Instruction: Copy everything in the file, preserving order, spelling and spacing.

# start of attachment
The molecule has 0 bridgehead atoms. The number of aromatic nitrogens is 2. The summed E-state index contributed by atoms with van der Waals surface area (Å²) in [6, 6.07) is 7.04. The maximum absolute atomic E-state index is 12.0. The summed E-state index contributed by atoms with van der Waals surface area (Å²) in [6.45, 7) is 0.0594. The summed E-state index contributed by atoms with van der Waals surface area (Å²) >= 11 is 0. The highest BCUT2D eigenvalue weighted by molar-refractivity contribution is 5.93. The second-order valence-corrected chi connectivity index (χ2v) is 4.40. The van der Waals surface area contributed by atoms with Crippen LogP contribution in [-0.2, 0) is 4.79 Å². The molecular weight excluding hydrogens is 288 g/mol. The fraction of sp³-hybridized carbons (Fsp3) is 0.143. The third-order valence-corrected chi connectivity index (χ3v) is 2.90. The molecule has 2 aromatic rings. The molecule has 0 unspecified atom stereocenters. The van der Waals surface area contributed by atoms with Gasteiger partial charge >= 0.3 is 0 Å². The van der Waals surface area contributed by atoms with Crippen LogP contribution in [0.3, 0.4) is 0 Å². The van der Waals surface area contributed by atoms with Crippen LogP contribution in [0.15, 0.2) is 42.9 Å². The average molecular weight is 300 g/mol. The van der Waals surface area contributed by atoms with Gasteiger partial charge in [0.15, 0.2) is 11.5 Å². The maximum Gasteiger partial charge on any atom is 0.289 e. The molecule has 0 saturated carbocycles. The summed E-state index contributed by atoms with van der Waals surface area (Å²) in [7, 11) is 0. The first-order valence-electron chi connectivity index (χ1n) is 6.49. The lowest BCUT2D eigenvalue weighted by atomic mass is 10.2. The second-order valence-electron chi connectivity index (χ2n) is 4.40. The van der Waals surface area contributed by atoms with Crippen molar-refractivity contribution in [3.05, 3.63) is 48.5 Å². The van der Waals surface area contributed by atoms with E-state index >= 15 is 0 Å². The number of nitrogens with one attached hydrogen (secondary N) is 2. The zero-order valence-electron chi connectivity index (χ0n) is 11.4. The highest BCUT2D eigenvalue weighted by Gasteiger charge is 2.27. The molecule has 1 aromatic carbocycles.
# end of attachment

The molecule has 0 bridgehead atoms. The number of aromatic nitrogens is 2. The summed E-state index contributed by atoms with van der Waals surface area (Å²) in [6, 6.07) is 7.04. The maximum absolute atomic E-state index is 12.0. The summed E-state index contributed by atoms with van der Waals surface area (Å²) in [6.45, 7) is 0.0594. The summed E-state index contributed by atoms with van der Waals surface area (Å²) >= 11 is 0. The highest BCUT2D eigenvalue weighted by molar-refractivity contribution is 5.93. The second-order valence-corrected chi connectivity index (χ2v) is 4.40. The van der Waals surface area contributed by atoms with Crippen LogP contribution in [-0.2, 0) is 4.79 Å². The molecular weight excluding hydrogens is 288 g/mol. The fraction of sp³-hybridized carbons (Fsp3) is 0.143. The third-order valence-corrected chi connectivity index (χ3v) is 2.90. The molecule has 2 aromatic rings. The molecule has 0 unspecified atom stereocenters. The van der Waals surface area contributed by atoms with Gasteiger partial charge >= 0.3 is 0 Å². The van der Waals surface area contributed by atoms with Crippen LogP contribution in [0.3, 0.4) is 0 Å². The van der Waals surface area contributed by atoms with Crippen LogP contribution in [0.15, 0.2) is 42.9 Å². The average molecular weight is 300 g/mol. The van der Waals surface area contributed by atoms with Gasteiger partial charge in [0.15, 0.2) is 11.5 Å². The maximum Gasteiger partial charge on any atom is 0.289 e. The molecule has 0 saturated carbocycles. The summed E-state index contributed by atoms with van der Waals surface area (Å²) in [7, 11) is 0. The first-order valence-electron chi connectivity index (χ1n) is 6.49. The lowest BCUT2D eigenvalue weighted by atomic mass is 10.2. The second-order valence-electron chi connectivity index (χ2n) is 4.40. The van der Waals surface area contributed by atoms with Crippen molar-refractivity contribution in [3.05, 3.63) is 48.5 Å². The van der Waals surface area contributed by atoms with E-state index >= 15 is 0 Å². The number of nitrogens with one attached hydrogen (secondary N) is 2. The zero-order valence-electron chi connectivity index (χ0n) is 11.4. The highest BCUT2D eigenvalue weighted by Gasteiger charge is 2.27. The molecule has 1 aromatic carbocycles.